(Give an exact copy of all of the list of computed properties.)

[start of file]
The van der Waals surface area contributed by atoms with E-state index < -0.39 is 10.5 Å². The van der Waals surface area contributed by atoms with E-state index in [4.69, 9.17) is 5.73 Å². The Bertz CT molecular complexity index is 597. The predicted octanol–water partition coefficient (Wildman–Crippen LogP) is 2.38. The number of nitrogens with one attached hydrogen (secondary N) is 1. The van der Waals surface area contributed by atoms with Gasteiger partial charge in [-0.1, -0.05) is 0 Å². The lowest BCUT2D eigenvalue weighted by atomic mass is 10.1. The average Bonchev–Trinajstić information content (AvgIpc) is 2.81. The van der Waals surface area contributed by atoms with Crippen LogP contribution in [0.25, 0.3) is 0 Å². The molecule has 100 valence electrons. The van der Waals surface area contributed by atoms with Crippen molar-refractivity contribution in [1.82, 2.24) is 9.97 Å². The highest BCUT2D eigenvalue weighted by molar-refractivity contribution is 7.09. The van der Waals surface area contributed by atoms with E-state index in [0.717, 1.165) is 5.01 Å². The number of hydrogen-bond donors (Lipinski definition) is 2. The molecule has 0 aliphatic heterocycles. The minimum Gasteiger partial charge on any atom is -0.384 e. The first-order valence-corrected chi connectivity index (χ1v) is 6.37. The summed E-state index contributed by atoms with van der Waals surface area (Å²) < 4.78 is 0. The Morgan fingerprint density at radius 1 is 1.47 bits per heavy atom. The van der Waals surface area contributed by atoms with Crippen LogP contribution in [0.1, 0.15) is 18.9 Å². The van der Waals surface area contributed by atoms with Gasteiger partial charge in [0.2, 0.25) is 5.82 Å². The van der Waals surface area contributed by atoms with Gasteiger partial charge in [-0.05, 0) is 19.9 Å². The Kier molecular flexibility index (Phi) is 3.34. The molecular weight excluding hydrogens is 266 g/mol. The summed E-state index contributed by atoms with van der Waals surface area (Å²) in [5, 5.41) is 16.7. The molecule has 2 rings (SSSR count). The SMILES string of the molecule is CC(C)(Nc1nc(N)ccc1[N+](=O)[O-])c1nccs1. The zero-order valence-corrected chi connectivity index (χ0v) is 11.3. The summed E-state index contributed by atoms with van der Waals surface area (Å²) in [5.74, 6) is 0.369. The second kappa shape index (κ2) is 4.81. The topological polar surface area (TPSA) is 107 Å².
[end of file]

The van der Waals surface area contributed by atoms with E-state index < -0.39 is 10.5 Å². The van der Waals surface area contributed by atoms with E-state index in [4.69, 9.17) is 5.73 Å². The Bertz CT molecular complexity index is 597. The predicted octanol–water partition coefficient (Wildman–Crippen LogP) is 2.38. The number of nitrogens with one attached hydrogen (secondary N) is 1. The van der Waals surface area contributed by atoms with Gasteiger partial charge in [-0.1, -0.05) is 0 Å². The lowest BCUT2D eigenvalue weighted by atomic mass is 10.1. The average Bonchev–Trinajstić information content (AvgIpc) is 2.81. The van der Waals surface area contributed by atoms with Crippen LogP contribution in [0.25, 0.3) is 0 Å². The molecule has 100 valence electrons. The van der Waals surface area contributed by atoms with Crippen molar-refractivity contribution in [1.82, 2.24) is 9.97 Å². The highest BCUT2D eigenvalue weighted by molar-refractivity contribution is 7.09. The van der Waals surface area contributed by atoms with E-state index in [0.717, 1.165) is 5.01 Å². The number of hydrogen-bond donors (Lipinski definition) is 2. The molecule has 0 aliphatic heterocycles. The minimum Gasteiger partial charge on any atom is -0.384 e. The first-order valence-corrected chi connectivity index (χ1v) is 6.37. The summed E-state index contributed by atoms with van der Waals surface area (Å²) < 4.78 is 0. The Morgan fingerprint density at radius 1 is 1.47 bits per heavy atom. The van der Waals surface area contributed by atoms with Crippen LogP contribution in [0.1, 0.15) is 18.9 Å². The van der Waals surface area contributed by atoms with Gasteiger partial charge in [0.2, 0.25) is 5.82 Å². The van der Waals surface area contributed by atoms with Gasteiger partial charge in [-0.05, 0) is 19.9 Å². The Kier molecular flexibility index (Phi) is 3.34. The molecular weight excluding hydrogens is 266 g/mol. The summed E-state index contributed by atoms with van der Waals surface area (Å²) in [5, 5.41) is 16.7. The molecule has 2 rings (SSSR count). The SMILES string of the molecule is CC(C)(Nc1nc(N)ccc1[N+](=O)[O-])c1nccs1. The zero-order valence-corrected chi connectivity index (χ0v) is 11.3. The summed E-state index contributed by atoms with van der Waals surface area (Å²) in [5.74, 6) is 0.369. The second kappa shape index (κ2) is 4.81. The topological polar surface area (TPSA) is 107 Å².